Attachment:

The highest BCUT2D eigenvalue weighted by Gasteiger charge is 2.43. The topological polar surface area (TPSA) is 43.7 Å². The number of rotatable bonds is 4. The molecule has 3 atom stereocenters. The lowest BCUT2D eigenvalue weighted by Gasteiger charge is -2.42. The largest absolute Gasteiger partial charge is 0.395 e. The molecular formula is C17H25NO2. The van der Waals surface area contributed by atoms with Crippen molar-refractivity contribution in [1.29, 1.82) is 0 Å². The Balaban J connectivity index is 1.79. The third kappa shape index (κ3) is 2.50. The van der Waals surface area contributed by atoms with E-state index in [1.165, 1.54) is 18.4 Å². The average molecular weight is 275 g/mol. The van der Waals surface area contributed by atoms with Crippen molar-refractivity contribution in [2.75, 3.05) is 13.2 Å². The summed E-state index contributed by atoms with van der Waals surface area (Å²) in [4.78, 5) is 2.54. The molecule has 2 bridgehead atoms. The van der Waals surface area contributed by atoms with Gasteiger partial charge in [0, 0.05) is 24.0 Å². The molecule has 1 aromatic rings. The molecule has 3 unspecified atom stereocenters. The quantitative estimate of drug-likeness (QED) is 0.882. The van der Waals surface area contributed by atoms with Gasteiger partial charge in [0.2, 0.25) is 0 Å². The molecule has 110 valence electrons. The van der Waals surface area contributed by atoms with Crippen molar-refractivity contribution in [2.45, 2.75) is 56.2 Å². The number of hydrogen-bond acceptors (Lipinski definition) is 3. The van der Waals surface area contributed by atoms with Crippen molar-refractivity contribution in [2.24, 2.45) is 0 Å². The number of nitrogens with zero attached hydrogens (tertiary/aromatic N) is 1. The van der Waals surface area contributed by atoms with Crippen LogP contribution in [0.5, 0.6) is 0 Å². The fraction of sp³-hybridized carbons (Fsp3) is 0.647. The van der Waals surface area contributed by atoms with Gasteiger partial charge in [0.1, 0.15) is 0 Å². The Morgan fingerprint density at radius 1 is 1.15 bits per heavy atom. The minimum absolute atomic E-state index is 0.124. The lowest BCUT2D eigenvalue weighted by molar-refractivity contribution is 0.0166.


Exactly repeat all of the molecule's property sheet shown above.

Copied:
The highest BCUT2D eigenvalue weighted by Gasteiger charge is 2.43. The topological polar surface area (TPSA) is 43.7 Å². The number of rotatable bonds is 4. The molecule has 3 atom stereocenters. The lowest BCUT2D eigenvalue weighted by Gasteiger charge is -2.42. The largest absolute Gasteiger partial charge is 0.395 e. The molecular formula is C17H25NO2. The van der Waals surface area contributed by atoms with Crippen molar-refractivity contribution in [1.29, 1.82) is 0 Å². The Balaban J connectivity index is 1.79. The third kappa shape index (κ3) is 2.50. The van der Waals surface area contributed by atoms with E-state index in [1.165, 1.54) is 18.4 Å². The average molecular weight is 275 g/mol. The van der Waals surface area contributed by atoms with Crippen molar-refractivity contribution in [2.75, 3.05) is 13.2 Å². The summed E-state index contributed by atoms with van der Waals surface area (Å²) in [4.78, 5) is 2.54. The molecule has 2 bridgehead atoms. The van der Waals surface area contributed by atoms with Gasteiger partial charge in [0, 0.05) is 24.0 Å². The molecule has 1 aromatic rings. The molecule has 3 unspecified atom stereocenters. The quantitative estimate of drug-likeness (QED) is 0.882. The van der Waals surface area contributed by atoms with Gasteiger partial charge in [0.2, 0.25) is 0 Å². The molecule has 110 valence electrons. The van der Waals surface area contributed by atoms with Crippen molar-refractivity contribution in [2.45, 2.75) is 56.2 Å². The number of hydrogen-bond acceptors (Lipinski definition) is 3. The van der Waals surface area contributed by atoms with Crippen molar-refractivity contribution in [2.24, 2.45) is 0 Å². The number of nitrogens with zero attached hydrogens (tertiary/aromatic N) is 1. The van der Waals surface area contributed by atoms with Crippen LogP contribution in [0.5, 0.6) is 0 Å². The fraction of sp³-hybridized carbons (Fsp3) is 0.647. The van der Waals surface area contributed by atoms with Gasteiger partial charge in [0.1, 0.15) is 0 Å². The Morgan fingerprint density at radius 1 is 1.15 bits per heavy atom. The minimum absolute atomic E-state index is 0.124. The lowest BCUT2D eigenvalue weighted by molar-refractivity contribution is 0.0166.